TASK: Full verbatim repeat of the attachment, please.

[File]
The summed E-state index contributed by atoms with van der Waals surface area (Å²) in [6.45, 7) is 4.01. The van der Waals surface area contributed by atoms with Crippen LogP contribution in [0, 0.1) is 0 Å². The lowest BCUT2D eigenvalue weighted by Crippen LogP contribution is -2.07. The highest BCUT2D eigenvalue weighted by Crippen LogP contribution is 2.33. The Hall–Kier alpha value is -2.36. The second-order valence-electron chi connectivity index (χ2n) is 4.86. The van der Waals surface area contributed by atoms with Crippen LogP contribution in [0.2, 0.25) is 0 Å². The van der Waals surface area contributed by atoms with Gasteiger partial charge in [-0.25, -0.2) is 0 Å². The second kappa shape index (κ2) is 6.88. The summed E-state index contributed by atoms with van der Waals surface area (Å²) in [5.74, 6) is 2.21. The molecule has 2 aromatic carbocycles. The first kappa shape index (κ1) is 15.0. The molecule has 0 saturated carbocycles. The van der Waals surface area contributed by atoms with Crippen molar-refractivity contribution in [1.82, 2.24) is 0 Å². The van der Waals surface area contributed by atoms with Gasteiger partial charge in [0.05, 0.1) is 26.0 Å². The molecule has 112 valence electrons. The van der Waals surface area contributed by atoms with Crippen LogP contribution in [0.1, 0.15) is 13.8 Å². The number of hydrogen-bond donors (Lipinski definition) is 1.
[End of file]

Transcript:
The summed E-state index contributed by atoms with van der Waals surface area (Å²) in [6.45, 7) is 4.01. The van der Waals surface area contributed by atoms with Crippen LogP contribution in [0, 0.1) is 0 Å². The lowest BCUT2D eigenvalue weighted by Crippen LogP contribution is -2.07. The highest BCUT2D eigenvalue weighted by Crippen LogP contribution is 2.33. The Hall–Kier alpha value is -2.36. The second-order valence-electron chi connectivity index (χ2n) is 4.86. The van der Waals surface area contributed by atoms with Crippen LogP contribution in [0.2, 0.25) is 0 Å². The van der Waals surface area contributed by atoms with Gasteiger partial charge in [-0.25, -0.2) is 0 Å². The second kappa shape index (κ2) is 6.88. The summed E-state index contributed by atoms with van der Waals surface area (Å²) in [5.74, 6) is 2.21. The molecule has 2 aromatic carbocycles. The first kappa shape index (κ1) is 15.0. The molecule has 0 saturated carbocycles. The van der Waals surface area contributed by atoms with Crippen molar-refractivity contribution in [1.82, 2.24) is 0 Å². The van der Waals surface area contributed by atoms with Gasteiger partial charge in [0.05, 0.1) is 26.0 Å². The molecule has 112 valence electrons. The van der Waals surface area contributed by atoms with Crippen LogP contribution in [0.1, 0.15) is 13.8 Å². The number of hydrogen-bond donors (Lipinski definition) is 1.